Profs: Offensive monuments, names cause ‘psychological harm’

Toni Airaksinen
New York Campus Correspondent

  • Three University of Tennessee professors say colleges should rename controversial monuments because of the “psychological harm” they cause to minority students.
  • The professors suggest that colleges conduct routine "landscape impact assessments" to “mitigate the psychological harm that discriminatory public spaces impose on African Americans" by renaming them after people of color.
  • Even Abraham Lincoln has been the target of recent demands to remove potentially offensive monuments from college campuses.

    Three University of Tennessee professors say colleges should rename controversial monuments because of the “psychological harm” they cause to minority students.

    In a recent academic paper, professors Jordan Brasher, Derek Alderman, and Joshua Inwood call for the development of a “responsible landscape policy” to help colleges assess monuments, statues, buildings, and dorms named after racist historical figures.

    "These commemorated individuals can serve as a ‘hidden curriculum’ that gives...clues about who belongs."   

    Campus buildings named after such figures, they argue, contribute to the tradition of “valorizing public figures with reputations for defending and perpetuating slavery, white supremacy, racial segregation, and disenfranchisement.”

    [RELATED: Poll shows Millennials are just fine with Confederate monuments]

    “These commemorated individuals can serve as a ‘hidden curriculum’ that gives sometimes subtle, but often times overt clues about who belongs and whose histories are important to the development of the university and its identity,” they argue.

    To change this, the professors call for “landscape interventions” to rename the monuments and promote a sense of “belonging” for minority students, and so establish a “more just landscape of racial identity and belonging.”

    They even have a suggestion for how to go about replacing problematic names, suggesting that colleges "can carefully select surrogate names that are not benignly colorblind but instead actively remember and honor the lives of people of color."

    [RELATED: Geraldo Rivera quits Yale over Calhoun College name change]

    Jordan Brasher, the lead author of the paper, encouraged college administrators  to implement what he and his colleagues call “landscape impact assessments” to determine the scope of racially offensive monuments on campus and consider renaming them.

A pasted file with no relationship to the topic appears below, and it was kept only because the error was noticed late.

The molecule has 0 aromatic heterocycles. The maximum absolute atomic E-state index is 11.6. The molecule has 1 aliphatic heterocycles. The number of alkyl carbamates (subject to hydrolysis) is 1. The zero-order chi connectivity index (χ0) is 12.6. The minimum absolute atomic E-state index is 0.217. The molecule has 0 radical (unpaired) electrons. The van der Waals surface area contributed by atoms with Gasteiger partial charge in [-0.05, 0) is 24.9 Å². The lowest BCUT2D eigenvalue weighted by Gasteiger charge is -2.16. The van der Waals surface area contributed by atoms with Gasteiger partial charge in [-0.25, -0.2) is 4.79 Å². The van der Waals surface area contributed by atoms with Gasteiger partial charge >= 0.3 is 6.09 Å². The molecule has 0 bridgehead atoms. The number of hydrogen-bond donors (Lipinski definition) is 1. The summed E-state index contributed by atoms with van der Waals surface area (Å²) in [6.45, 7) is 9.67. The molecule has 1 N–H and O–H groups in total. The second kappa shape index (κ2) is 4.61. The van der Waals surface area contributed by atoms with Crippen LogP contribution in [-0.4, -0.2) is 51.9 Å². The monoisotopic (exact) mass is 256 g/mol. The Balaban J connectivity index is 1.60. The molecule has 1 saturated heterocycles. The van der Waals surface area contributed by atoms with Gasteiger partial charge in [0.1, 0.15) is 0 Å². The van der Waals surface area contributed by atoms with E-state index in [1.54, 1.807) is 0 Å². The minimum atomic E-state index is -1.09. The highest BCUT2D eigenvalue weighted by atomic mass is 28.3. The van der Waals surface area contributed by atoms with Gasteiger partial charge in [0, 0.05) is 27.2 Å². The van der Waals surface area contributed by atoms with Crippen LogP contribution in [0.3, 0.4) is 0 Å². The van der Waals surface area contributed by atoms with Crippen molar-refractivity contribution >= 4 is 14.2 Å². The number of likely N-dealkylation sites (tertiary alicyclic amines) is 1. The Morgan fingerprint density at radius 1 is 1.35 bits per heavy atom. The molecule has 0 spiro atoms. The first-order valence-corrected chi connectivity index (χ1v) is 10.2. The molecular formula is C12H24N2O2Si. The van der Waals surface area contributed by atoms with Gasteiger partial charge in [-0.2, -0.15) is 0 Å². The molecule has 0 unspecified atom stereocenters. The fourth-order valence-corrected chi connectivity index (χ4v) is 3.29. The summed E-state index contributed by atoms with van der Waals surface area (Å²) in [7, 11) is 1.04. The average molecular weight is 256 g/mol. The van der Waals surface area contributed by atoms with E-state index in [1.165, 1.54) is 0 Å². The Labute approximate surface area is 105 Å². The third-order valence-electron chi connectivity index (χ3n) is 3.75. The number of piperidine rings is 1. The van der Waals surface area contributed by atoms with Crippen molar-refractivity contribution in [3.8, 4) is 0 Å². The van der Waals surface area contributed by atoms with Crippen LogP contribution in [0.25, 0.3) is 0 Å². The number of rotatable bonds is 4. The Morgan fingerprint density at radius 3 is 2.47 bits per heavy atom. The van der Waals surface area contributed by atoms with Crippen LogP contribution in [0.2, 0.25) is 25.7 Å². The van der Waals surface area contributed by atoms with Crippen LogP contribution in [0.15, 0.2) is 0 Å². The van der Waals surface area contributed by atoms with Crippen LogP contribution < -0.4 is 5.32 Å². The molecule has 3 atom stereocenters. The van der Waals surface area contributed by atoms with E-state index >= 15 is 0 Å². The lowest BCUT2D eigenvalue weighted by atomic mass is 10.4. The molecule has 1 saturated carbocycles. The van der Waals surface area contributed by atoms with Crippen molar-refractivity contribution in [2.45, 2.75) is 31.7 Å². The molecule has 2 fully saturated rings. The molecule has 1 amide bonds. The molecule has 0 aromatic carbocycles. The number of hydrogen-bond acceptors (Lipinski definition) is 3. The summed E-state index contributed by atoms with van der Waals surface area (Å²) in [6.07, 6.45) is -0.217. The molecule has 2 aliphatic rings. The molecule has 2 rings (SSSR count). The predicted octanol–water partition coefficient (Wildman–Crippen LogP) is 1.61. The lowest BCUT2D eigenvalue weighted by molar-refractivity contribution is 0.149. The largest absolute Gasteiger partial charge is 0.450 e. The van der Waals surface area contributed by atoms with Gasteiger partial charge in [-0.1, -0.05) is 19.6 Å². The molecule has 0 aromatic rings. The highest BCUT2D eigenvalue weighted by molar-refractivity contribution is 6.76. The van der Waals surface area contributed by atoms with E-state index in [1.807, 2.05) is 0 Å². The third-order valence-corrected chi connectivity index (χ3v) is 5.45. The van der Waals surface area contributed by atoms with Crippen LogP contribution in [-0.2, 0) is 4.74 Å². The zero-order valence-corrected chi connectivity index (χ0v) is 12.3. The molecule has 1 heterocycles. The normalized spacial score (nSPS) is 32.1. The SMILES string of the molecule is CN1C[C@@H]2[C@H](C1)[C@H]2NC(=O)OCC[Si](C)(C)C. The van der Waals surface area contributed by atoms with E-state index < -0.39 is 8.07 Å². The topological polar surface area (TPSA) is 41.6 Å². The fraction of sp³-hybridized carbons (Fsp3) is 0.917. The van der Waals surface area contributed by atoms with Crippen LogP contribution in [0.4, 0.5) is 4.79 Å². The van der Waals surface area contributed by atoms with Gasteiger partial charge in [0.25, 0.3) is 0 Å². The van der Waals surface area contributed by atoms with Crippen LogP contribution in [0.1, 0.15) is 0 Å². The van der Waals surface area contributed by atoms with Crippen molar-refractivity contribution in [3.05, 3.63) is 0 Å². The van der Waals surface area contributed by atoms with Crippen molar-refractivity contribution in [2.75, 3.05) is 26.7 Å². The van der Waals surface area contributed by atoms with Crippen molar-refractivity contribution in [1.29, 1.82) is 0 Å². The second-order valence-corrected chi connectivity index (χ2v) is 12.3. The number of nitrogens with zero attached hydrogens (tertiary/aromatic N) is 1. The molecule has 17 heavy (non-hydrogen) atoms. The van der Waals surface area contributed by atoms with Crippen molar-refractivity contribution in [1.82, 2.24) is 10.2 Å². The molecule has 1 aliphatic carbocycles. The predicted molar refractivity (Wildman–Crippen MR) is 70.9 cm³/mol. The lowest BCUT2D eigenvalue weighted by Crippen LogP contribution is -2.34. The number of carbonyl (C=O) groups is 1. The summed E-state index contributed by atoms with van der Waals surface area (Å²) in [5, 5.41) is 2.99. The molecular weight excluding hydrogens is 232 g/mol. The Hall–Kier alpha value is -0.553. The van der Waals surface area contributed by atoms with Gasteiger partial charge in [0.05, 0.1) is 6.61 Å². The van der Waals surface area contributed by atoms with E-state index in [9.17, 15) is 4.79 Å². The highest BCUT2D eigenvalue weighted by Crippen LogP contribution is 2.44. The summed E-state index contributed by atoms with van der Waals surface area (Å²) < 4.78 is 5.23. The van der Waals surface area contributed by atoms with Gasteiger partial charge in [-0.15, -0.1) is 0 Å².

The purpose of such an assessment, he told Campus Reform, would be to “stop the production of discriminatory public spaces,” which could “mitigate the psychological harm that discriminatory public spaces impose on African Americans and their sense of belonging.”

    [RELATED: UNC students threaten federal lawsuit over Confederate statue]

    In addition to assessing the names of campus buildings, Brasher told Campus Reform that there are other ways for schools to handle the issue, such as conducting teach-ins on the “commemoration of white supremacists on campus.”

    Professors “can draw on critical place name studies to highlight the socially constructed nature of the memorial landscape” and “engage the public with conversations” on the issue, he added.

    Follow the author of this article on Twitter: @Toni_Airaksinen





    Toni Airaksinen

    Toni Airaksinen

    New York Campus Correspondent

    Toni Airaksinen is a New York Campus Correspondent, and reports liberal bias and abuse on college campuses for Campus Reform. She is a junior at Barnard College, and also contributes regularly to The College Fix, USA Today College, Red Alert Politics, and Quillette Magazine. She formerly held a post with the Columbia Spectator and has been featured on Fox News and on the Drudge Report.

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